Scanty integration of osteochondral allografts cryopreserved at low temperatures with dimethyl sulfoxide
Francisco Forriol • Umile Giuseppe Longo • Eduardo Alvarez • Stefano Campi Puriﬁcacion Ripalda • Carla Rabitti • Nicola Maffulli • Vincenzo Denaro
Received: 21 November 2009 / Accepted: 21 October2010 Ó Springer-Verlag 2010
Abstract Purpose To compare the integration of osteochondral allografts cryopreserved at different temperatures and different concentrations of dimethyl sulfoxide in an in vivo sheep animal model. Methods Thirty-six adult sheep were randomly allocated to 6 groups of allograft osteochondral transplantation. Six osteochondral cylinders were stored for 6 weeks at-80°C; 6 at -80°C with 10% dimethyl sulfoxide (DMSO); 6 at -80°C with 10% DMSO for 90 min; 6 at -186°C; 6 at -186°C with 10% DMSO; 6 at -186°C for 90 min. After transplantation, all animals were euthanized at 6 months. Harvested specimens underwent gross morphologic and histologic evaluation.
Results We found no statistically signiﬁcant differences when comparing the gross cartilage morphology andhistopathologic scores of each group. The Mankin and OARSI scores and the modiﬁed Wakitani and OARSI scores showed a good correlation grade. The Mankin and modiﬁed Wakitani scores showed a fair correlation grade. Conclusion The cryopreservation protocols adopted in the present study provided scanty integration in an in vivo sheep model of osteochondral allograft transplantation. Therefore, their usein the clinical practice is discouraged. Keywords Osteochondral allograft Á Cartilage Á OARSI Á ICRS Á Sports Á Sheep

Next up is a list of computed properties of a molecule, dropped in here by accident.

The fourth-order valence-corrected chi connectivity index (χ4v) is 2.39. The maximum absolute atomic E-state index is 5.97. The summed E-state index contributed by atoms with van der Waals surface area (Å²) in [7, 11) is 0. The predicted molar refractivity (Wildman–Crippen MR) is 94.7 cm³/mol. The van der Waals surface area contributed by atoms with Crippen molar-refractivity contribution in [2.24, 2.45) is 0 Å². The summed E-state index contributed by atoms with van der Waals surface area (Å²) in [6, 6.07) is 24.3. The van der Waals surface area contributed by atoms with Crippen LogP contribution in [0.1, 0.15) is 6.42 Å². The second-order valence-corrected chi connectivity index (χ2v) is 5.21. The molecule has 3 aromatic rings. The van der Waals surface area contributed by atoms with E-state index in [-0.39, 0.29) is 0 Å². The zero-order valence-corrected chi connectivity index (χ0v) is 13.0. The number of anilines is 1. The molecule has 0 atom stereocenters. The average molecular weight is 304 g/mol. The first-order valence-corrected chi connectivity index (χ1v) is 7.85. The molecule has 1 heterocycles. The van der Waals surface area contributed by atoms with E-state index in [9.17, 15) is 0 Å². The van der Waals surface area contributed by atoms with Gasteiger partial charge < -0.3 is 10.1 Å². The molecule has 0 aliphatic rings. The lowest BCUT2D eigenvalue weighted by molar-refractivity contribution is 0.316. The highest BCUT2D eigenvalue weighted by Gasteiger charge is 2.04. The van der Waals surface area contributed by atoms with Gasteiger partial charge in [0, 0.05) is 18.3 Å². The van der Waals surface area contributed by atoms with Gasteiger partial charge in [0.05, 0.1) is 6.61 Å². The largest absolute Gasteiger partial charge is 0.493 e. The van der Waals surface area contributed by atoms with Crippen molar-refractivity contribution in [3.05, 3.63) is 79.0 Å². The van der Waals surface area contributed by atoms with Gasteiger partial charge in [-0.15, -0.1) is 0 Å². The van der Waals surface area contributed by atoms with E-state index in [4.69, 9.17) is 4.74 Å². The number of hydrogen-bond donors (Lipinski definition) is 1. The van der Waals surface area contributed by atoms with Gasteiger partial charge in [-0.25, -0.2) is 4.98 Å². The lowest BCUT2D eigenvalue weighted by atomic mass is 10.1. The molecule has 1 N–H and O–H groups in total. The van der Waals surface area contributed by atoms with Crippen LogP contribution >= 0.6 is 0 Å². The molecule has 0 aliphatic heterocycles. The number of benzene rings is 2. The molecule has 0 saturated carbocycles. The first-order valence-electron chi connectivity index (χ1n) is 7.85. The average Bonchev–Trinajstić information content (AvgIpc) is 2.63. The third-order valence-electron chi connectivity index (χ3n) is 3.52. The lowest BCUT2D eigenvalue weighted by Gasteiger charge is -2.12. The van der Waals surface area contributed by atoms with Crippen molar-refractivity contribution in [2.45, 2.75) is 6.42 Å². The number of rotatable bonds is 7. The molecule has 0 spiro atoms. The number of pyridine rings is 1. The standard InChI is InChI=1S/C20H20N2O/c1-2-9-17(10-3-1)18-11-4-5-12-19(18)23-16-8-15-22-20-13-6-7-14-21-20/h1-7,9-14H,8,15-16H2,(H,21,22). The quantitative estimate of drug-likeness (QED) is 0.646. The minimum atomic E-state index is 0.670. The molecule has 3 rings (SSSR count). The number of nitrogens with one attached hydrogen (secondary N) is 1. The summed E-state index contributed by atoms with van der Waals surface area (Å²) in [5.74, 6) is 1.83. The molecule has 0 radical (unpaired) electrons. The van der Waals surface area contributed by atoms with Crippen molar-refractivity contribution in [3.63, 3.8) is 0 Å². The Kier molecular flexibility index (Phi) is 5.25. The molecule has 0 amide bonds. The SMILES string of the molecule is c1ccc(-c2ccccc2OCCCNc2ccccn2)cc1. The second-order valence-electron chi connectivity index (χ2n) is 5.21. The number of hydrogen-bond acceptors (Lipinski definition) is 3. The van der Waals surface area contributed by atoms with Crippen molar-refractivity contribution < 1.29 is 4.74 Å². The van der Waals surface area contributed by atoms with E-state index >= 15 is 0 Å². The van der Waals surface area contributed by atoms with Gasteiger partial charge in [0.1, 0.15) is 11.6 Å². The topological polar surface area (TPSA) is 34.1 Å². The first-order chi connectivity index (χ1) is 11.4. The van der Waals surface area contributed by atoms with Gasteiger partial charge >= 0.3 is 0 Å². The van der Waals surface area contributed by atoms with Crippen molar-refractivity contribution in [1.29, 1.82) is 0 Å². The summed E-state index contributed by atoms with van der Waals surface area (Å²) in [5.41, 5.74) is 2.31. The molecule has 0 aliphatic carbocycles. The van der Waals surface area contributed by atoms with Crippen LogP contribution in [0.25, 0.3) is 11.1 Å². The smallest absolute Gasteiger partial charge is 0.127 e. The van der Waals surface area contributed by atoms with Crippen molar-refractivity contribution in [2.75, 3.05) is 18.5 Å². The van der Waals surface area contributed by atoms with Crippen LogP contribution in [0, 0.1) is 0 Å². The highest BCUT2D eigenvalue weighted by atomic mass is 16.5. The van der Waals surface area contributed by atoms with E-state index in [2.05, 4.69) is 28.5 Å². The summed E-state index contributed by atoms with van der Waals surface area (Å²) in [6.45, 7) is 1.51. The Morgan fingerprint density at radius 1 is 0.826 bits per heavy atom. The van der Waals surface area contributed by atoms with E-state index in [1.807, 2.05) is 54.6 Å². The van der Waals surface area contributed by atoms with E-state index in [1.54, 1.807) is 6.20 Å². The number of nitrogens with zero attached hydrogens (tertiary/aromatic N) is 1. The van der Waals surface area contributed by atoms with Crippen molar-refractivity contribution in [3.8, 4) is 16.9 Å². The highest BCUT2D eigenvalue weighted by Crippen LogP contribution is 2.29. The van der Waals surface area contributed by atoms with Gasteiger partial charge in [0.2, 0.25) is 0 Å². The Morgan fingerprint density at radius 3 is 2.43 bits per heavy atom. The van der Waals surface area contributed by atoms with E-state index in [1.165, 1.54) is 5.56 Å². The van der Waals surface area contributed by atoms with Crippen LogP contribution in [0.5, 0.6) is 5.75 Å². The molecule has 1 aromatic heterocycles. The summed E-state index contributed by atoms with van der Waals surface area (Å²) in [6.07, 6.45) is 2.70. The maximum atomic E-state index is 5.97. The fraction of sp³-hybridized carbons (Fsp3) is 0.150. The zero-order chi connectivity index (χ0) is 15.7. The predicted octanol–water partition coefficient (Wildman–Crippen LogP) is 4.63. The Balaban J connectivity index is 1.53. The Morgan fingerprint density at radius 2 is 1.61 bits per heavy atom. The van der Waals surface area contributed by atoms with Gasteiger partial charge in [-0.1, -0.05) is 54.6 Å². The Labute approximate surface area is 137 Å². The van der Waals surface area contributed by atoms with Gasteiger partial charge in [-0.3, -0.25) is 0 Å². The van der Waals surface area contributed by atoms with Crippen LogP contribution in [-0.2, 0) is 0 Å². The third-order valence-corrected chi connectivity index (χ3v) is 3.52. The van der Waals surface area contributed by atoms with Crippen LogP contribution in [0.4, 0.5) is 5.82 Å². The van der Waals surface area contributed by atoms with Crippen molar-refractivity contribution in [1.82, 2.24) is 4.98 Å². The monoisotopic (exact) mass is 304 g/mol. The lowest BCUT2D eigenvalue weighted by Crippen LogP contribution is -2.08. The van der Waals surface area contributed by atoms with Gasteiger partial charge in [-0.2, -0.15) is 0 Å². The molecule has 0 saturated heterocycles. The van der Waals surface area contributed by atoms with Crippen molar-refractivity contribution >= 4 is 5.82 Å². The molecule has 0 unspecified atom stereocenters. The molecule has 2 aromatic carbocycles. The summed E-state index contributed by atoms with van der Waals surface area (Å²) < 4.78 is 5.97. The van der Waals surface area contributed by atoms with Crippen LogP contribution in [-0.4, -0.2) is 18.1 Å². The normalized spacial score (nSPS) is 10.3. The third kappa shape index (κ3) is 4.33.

F. Forriol Research Unit FREMAP Hospital, Madrid, Spain U. G. Longo Á S. Campi Á V. Denaro Department of Orthopaedic and Trauma Surgery, Campus Biomedico University, Via Alvaro del Portillo, 200, 00128 Trigoria, Rome, Italy E. Alvarez Á P. Ripalda Laboratory ofOrthopaedic Research, Department of Orthopaedic Surgery, Pamplona, Spain C. Rabitti Department of Anatomical Pathology, Campus Biomedico University, Via Alvaro del Portillo, 200, 00128 Trigoria, Rome, Italy N. Maffulli (&) Barts and The London School of Medicine and Dentistry, Mile End Hospital, Centre for Sports and Exercise Medicine, Queen Mary University of London, 275 Bancroft Road, London E14DG, UK e-mail: email@example.com
The management of chondral and osteochondral defects in weightbearing regions of the knee is challenging [14, 34]. Articular cartilage has limited capacity for regeneration, and the difﬁculties are magniﬁed in the case of full-thickness cartilage defects [5, 13, 32, 46, 47]. Osteochondral autograft transfer procedures involve taking cylindrical grafts fromareas of decreased weight bearing in the knee and transferring them to accurately prepared recipient defect sites [37, 38, 40]. These techniques have the advantages of ready availability of donor cartilage and use of native hyaline cartilage containing active, mature chondrocytes [6, 28, 53]. There is a lack of consistency in the published literature on long-term followup of these patients to allowdeﬁnitive conclusions on the effectiveness of osteochondral autograft transplantation [15, 17, 21–23, 35, 36, 48, 50, 62]. Furthermore, concerns exist on the morbidity that ensues at the donor cartilage harvest sites .
Knee Surg Sports Traumatol Arthrosc
There have been some controversies regarding the most effective storage method of the osteochondral graft. The chondrocytesviability and the cartilage biomechanical properties are much better when using a fresh chondral or an osteochondral graft. However, chondrocyte viability at the time of implantation continues to be in question, as it does not seem to be related to clinical outcomes [2, 20]. After freezing, cell viability is low despite low cellularity (3–10% of the cartilage volume of the tissue). Adding...